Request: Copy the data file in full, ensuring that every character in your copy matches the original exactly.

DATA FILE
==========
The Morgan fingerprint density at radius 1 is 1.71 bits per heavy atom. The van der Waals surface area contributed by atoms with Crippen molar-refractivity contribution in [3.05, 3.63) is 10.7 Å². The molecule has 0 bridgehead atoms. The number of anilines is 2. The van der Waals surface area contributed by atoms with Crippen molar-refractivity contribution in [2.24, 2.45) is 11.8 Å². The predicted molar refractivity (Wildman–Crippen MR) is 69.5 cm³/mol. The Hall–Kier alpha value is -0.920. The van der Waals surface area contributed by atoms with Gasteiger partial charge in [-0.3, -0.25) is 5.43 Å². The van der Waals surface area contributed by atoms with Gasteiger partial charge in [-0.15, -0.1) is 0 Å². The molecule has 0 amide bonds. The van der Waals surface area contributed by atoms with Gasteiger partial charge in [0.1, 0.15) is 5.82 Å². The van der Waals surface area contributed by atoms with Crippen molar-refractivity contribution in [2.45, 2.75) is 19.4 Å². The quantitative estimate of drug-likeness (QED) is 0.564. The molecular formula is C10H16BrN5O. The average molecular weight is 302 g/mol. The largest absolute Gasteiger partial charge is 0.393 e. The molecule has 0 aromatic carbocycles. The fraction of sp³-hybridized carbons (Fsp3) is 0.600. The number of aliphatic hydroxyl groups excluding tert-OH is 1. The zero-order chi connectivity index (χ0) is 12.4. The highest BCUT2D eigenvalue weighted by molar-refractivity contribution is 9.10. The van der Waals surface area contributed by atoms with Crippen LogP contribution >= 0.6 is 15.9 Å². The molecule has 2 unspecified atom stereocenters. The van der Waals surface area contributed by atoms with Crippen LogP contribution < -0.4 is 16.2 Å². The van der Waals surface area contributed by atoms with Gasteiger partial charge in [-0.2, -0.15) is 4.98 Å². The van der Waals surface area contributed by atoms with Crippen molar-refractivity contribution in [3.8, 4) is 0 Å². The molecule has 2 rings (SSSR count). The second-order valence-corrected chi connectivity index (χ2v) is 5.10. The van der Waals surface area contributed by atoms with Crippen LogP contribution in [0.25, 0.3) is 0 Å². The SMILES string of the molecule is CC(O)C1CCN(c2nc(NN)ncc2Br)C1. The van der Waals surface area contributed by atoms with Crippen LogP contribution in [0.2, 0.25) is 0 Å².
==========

The Morgan fingerprint density at radius 1 is 1.71 bits per heavy atom. The van der Waals surface area contributed by atoms with Crippen molar-refractivity contribution in [3.05, 3.63) is 10.7 Å². The molecule has 0 bridgehead atoms. The number of anilines is 2. The van der Waals surface area contributed by atoms with Crippen molar-refractivity contribution in [2.24, 2.45) is 11.8 Å². The predicted molar refractivity (Wildman–Crippen MR) is 69.5 cm³/mol. The Hall–Kier alpha value is -0.920. The van der Waals surface area contributed by atoms with Gasteiger partial charge in [-0.3, -0.25) is 5.43 Å². The van der Waals surface area contributed by atoms with Gasteiger partial charge in [-0.15, -0.1) is 0 Å². The molecule has 0 amide bonds. The van der Waals surface area contributed by atoms with Gasteiger partial charge in [0.1, 0.15) is 5.82 Å². The van der Waals surface area contributed by atoms with Crippen molar-refractivity contribution in [2.45, 2.75) is 19.4 Å². The quantitative estimate of drug-likeness (QED) is 0.564. The molecular formula is C10H16BrN5O. The average molecular weight is 302 g/mol. The largest absolute Gasteiger partial charge is 0.393 e. The molecule has 0 aromatic carbocycles. The fraction of sp³-hybridized carbons (Fsp3) is 0.600. The number of aliphatic hydroxyl groups excluding tert-OH is 1. The zero-order chi connectivity index (χ0) is 12.4. The highest BCUT2D eigenvalue weighted by molar-refractivity contribution is 9.10. The van der Waals surface area contributed by atoms with Crippen LogP contribution >= 0.6 is 15.9 Å². The molecule has 2 unspecified atom stereocenters. The van der Waals surface area contributed by atoms with Crippen LogP contribution < -0.4 is 16.2 Å². The van der Waals surface area contributed by atoms with Gasteiger partial charge in [-0.2, -0.15) is 4.98 Å². The van der Waals surface area contributed by atoms with Crippen molar-refractivity contribution in [3.8, 4) is 0 Å². The molecule has 2 rings (SSSR count). The second-order valence-corrected chi connectivity index (χ2v) is 5.10. The van der Waals surface area contributed by atoms with Crippen LogP contribution in [0.25, 0.3) is 0 Å². The SMILES string of the molecule is CC(O)C1CCN(c2nc(NN)ncc2Br)C1. The van der Waals surface area contributed by atoms with Crippen LogP contribution in [0.2, 0.25) is 0 Å².